Oct 11, 2010

The highest reproach upon the dignity of the Son of God, and the merit of his blood - George Whitefield

“I would hint further, that you unjustly charge the doctrine of reprobation with blasphemy, whereas the doctrine of universal redemption, as you set it forth, is really the highest reproach upon the dignity of the Son of God, and the merit of his blood. Consider whether it be not rather blasphemy to say as you do, “Christ not only died for those that are saved, but also for those that perish.” The text you have misapplied to gloss over this, see explained by Ridgely, Edwards, Henry; and I purposely omit answering your texts myself so that you may be brought to read such treatises, which, under God, would show you your error. You cannot make good the assertion that Christ died for them that perish without holding (as Peter Bohler, one of the Moravian brethren, in order to make out universal redemption, lately frankly confessed in a letter) that all the damned souls would hereafter be brought out of hell. I cannot think Mr. Wesley is thus minded. And yet unless this can be proved, universal redemption, taken in a literal sense, falls entirely to the ground. For how can all be universally redeemed, if all are not finally saved? Dear Sir, for Jesus Christ’s sake, consider how you dishonour God by denying election. You plainly make salvation depend not on God’s free grace, but on man’s free-will. And if thus, it is more than probable, Jesus Christ would not have had the satisfaction of seeing the fruit of his death in the eternal salvation of one soul. Our preaching would then be vain, and all invitations for people to believe in him would also be in vain. But, blessed be God, our Lord knew for whom he died. There was an eternal compact between the Father and the Son. A certain number was then given him as the purchase and reward of his obedience and death. For these he prayed (Jn. 17:9), and not for the world. For these elect ones, and these only, he is now interceding, and with their salvation he will be fully satisfied.” -George Whitefield (From his letter to John Wesley)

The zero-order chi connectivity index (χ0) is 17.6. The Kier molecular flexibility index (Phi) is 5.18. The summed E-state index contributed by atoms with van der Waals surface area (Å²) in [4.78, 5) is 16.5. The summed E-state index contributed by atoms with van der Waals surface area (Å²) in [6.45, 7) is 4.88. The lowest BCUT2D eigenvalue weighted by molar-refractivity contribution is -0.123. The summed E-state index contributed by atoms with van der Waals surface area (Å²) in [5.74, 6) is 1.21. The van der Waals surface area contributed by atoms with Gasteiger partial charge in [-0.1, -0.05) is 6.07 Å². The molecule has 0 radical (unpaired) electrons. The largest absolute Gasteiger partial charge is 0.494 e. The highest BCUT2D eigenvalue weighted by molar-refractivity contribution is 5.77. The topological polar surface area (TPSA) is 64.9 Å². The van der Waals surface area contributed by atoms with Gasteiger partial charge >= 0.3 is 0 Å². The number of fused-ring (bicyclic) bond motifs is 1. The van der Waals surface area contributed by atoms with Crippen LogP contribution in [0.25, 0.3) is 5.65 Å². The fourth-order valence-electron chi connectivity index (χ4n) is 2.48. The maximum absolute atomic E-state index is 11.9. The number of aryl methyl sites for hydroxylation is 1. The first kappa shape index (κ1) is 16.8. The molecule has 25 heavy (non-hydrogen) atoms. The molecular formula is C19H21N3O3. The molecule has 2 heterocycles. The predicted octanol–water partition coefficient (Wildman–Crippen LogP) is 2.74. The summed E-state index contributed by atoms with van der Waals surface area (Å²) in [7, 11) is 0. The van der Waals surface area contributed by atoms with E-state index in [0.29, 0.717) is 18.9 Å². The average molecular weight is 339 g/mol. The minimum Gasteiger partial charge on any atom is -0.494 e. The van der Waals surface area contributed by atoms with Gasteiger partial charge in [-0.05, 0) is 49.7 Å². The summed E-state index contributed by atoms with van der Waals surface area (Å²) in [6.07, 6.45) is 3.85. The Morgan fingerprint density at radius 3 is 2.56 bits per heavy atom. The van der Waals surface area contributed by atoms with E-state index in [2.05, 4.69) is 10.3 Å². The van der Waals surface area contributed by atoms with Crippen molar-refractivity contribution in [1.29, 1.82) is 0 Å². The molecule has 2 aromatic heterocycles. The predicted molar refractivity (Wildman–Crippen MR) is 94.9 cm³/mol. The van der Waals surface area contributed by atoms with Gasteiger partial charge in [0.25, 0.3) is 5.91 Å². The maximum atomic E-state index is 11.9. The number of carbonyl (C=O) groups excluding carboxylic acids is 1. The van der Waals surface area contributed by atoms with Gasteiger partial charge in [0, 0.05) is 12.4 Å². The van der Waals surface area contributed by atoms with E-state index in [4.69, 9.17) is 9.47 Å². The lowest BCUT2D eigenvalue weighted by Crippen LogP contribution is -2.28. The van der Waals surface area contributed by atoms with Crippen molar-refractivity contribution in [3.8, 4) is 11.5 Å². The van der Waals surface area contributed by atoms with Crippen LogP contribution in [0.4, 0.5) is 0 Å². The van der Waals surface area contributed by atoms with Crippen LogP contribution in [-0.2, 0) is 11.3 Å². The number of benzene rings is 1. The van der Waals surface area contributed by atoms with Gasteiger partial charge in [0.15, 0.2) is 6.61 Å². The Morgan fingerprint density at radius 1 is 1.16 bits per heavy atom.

A brief Bio of Whitefield:
“More than 18,000 sermons were to follow in his lifetime, an average of 500 a year, or ten a week, of course these were not all original, but as a travelling evangelist Whitefield was able to use many of them again and again in vary forms. It is to be regretted that less than 90 of these sermons have survived in any form… The largest audience he ever addressed was at Cambuslang, not far from Glasgow, where he spoke to around 100,000 people! He preached for an hour and a half to the tearful crowd. Converts from that one meeting numbered up to 10,000. Once he preached to 30,000; another day he had five services with 20,000 people at each. Afterwards he went on to the Scottish capital city of Edinburgh where he preached to another 20,000. In travelling from Glasgow to Edinburgh he preached to 10,000 souls every day. He loved it so much he cried out, “May I die preaching,”

Quoted from:

Duty-faith Expositions

Free Grace Expositions